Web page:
Top 10 business journalism news events of the first six months of 2006

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  1. Dan says:

    “Does Byrne’s aggressive tactics signal ….”

    Ummm….

  2. Emerson Schwartzkopf says:

    Sorry to side with the Powers That Be here, but the cut in stock listings is long overdue. With the Internet, financial news (well, maybe, when Lou Dobbs takes a bathroom break) on cable and full national circulation of financial newspapers, there are plenty of places to get detailed information. Older folks — surprise, newspaper editors! — use the ‘Net, and getting business information is a large reason why they make the jump to online. And do you really believe that younger investors, with their tech savvy and Blackberries and online trading, really use those pages and pages of agate listings?
    The loss of stand-alone sections is a minus, but how many of those contained yards of wire copy chosen by bored copy desks or business “editors” plucked from the general-reporting staff? Did we get good business reporting or a bunch of profiles/features and annual “well, now that it’s [insert tired old season/holiday/state fair] time again” pieces?
    At least the number-one slot on the list actually dealt with a trend, which is more than I can say about the NYT/Beltway-centric stuff that preceded it, which looked more like the New York Post’s Page 6 with a navy-blue suit and wingtips.

  3. Lisa Holton says:

    I absolutely agree with Chris’ No. 1 ranking. The move to slice stock listings is ageist, racist and a critical landmark in the death of local newspaper content. Publishers may be patting themselves on the back for saving newsprint while they continue to turn their product into showcases for wire copy, but what they’re doing is accellerating their obsolescence. Newspapers are tangible objects, and when the amount of useful content in readers’ hands continues to shrink, well, there’s just no point to buying it anymore, is there?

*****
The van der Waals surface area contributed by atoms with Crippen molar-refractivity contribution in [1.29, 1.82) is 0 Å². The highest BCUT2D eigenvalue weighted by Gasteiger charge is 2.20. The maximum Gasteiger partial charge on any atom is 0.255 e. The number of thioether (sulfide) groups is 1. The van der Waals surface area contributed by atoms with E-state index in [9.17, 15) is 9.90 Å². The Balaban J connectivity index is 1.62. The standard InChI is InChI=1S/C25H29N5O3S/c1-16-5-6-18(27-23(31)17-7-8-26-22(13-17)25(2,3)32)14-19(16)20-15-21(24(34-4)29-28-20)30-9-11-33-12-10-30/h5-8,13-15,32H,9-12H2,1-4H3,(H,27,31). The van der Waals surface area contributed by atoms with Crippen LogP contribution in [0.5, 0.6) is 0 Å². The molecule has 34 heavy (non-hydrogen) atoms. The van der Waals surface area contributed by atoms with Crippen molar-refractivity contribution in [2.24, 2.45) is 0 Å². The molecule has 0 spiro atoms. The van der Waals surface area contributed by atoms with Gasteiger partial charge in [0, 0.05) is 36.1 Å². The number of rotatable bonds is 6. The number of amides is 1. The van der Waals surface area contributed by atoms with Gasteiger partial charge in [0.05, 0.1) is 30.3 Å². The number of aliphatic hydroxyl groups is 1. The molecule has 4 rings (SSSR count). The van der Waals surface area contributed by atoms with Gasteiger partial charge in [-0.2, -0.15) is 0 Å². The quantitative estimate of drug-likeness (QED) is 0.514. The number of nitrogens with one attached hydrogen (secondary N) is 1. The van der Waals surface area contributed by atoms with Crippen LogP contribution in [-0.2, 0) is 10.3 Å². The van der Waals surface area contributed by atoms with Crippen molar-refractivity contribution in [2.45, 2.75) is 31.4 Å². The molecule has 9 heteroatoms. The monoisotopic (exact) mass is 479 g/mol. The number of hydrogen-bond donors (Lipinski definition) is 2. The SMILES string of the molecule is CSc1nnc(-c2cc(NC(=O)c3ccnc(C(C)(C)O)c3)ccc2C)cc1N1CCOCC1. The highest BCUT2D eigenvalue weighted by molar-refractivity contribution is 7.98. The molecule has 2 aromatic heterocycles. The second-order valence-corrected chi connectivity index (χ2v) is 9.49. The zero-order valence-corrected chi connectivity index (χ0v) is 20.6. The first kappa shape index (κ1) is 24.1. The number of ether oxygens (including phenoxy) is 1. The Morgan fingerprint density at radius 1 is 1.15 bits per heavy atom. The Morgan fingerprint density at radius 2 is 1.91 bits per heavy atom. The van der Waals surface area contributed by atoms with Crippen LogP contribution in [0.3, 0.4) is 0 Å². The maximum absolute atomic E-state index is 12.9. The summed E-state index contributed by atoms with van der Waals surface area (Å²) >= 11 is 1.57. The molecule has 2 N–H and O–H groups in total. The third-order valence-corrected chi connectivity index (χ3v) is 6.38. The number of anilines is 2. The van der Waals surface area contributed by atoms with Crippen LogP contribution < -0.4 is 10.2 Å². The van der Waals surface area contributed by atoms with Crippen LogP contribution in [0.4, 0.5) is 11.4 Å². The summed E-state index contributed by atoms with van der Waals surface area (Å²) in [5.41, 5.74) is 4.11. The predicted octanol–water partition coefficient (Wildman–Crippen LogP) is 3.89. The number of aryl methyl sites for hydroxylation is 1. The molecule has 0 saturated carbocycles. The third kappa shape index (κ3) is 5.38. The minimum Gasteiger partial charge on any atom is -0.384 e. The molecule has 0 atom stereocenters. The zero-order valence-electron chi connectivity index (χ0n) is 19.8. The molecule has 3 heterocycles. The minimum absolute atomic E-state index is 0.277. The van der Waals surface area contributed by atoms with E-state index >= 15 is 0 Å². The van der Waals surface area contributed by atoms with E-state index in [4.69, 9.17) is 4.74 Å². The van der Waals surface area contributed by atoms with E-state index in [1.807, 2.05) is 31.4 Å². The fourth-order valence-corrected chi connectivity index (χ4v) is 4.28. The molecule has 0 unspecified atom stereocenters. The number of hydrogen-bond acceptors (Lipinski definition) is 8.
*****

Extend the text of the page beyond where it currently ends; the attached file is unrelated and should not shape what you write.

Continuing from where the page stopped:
–LH

  1. August 31, 2006

    […] Along the way, new features have been added, such as a list of the top business journalism events for the first six months of the year, and another list of the top critics of business journalism. The blog has even been mentioned in the New York Times. […]

  2. October 12, 2006

    […] I wrote back in July that Bryant’s departure from Newsweek was one of the most significant events in business journalism during the first six months of the year because it signaled a decreasing emphasis on business coverage by the news magazine. Posted by Chris Roush | […]

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